SUNY Plattsburgh Drug & Alcohol Abuse Prevention Policy

The Drug-Free Schools and Communities Act Amendments of 1989, Public Law 101-226, require that, as a condition of receiving funds or any other form of financial assistance under any Federal program, an institution of higher education (IHE) must certify that is has adopted and implemented a program to prevent the unlawful possession, use or distribution of illicit drugs and alcohol by student and employees on their campus or any part thereof.

In accordance with the Drug-Free Schools and Communities Act of 1986 and the Higher Education Act of 1965 as amended by the Drug-Free Schools and Communities Act Amendments of 1989, Public Law 101-226, Plattsburgh State University adopts the following policy to prevent the unlawful possession, use and distribution of illicit drugs and alcohol by employees. Plattsburgh State University's policy in accordance with the Federal Drug-Free Workplace Act of 1988, part of the Anti-Drug Abuse Act of 1988, is incorporated herewith.

Standard of Conduct

It is the policy of Plattsburgh State University that employees will be subject to criminal, civil and disciplinary penalties if they distribute, sell, attempt to sell, possess or purchase controlled substances while at the workplace, while performing in a work-related capacity or at any campus activity. In those work locations where it is permitted, an employee may possess and use a controlled substance which is properly prescribed for him or her by a physician.

Employees are also prohibited from on-the-job use or impairment from alcohol or illicit drugs.

No person, student, employee, visitor, shall sell, deliver or give away or cause or permit to be sold, delivered or given away any alcoholic beverages to any person under the age of 21 years.

No one may induce the sale of alcoholic beverages to any person under 21 by misrepresenting the person's age.

No person under the age of 21 years may purchase alcoholic beverages with intent to consume such beverage.

Any person who knowingly causes the intoxication of a person under 21 may be civilly liable in the event of personal injury or property damage to a third party.

Employees are prohibited from personally catering alcohol events.

Chartwells has been designated the caterer as well as the caretaker of the College Auxiliary Service (CAS) liquor license on the Plattsburgh State University campus. Chartwells employees must provide all aspects of control. The number of employees required will depend on the nature, size and location of the event.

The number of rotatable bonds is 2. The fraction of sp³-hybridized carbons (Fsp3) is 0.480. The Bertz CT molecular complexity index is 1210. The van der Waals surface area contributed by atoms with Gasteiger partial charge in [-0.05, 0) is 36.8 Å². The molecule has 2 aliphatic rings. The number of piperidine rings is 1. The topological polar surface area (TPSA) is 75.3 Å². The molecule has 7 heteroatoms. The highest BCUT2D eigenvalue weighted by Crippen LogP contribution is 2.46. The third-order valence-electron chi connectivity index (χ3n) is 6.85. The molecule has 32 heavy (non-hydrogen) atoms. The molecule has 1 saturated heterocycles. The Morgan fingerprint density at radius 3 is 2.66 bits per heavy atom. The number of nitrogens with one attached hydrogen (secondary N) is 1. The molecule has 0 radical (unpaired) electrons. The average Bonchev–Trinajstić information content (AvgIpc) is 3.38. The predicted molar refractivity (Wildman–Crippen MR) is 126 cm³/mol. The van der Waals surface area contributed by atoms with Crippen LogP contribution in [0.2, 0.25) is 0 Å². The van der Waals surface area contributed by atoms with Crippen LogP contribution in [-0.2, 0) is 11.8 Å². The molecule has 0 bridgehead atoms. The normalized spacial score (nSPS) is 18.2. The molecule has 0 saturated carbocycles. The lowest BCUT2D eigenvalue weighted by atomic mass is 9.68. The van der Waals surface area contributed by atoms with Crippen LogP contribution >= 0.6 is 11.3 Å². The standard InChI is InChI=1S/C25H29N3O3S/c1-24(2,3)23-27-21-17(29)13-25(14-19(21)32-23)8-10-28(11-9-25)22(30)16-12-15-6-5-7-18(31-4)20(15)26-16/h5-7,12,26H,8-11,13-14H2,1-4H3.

Chartwells will institute procedures for controlling the sale, serving and consumption of alcohol to comply with New York State Law and College Policy.

All alcohol events must be formally requested in advance through Chartwells with a Facility Reservation Form (Available from the Office of the Dean of Students).

A separate caterer's permit must be requested and obtained by Chartwells for an alcohol event to take place in any college facility other than Angell College Center.

The caterer must dispense and serve all alcoholic beverages that are purchased for all functions at Plattsburgh State University. The caterer must also be responsible for verifying the age of attendees. The bartenders will not serve any person that does not meet the legal drinking age nor any intoxicated person.

For large parties, the caterer must provide employees to circulate in the crowd to ensure that underage persons and intoxicated persons are not drinking.

The caterer will confiscate an alcoholic beverage from a person not of drinking age.

Alcoholic beverages, other than those arranged through CAS, will not be allowed at any function.

At any event where alcohol is served, food and non-alcoholic beverages must be available.

Policy Regarding Drug-Free Workplace

In accordance with the Federal Drug-Free Workplace Act of 1988 part of the Anti-Drug Abuse Act of 1988, the unlawful use, possession, manufacture, dispensation or distribution of controlled substances in all Plattsburgh State University work locations is prohibited.

Employees who unlawfully manufacture, distribute, dispense, possess, or use a controlled substance in or on property owned by or under the control of Plattsburgh State University will be subject to disciplinary procedures consistent with applicable laws, rules, regulations and collective bargaining agreements.

Sanctions

College:

Employee violation of these standards of conduct could result in disciplinary action up to and including discharge in accordance with appropriate labor agreements. An employee who is charged with a violation within the college may also be referred for criminal prosecution.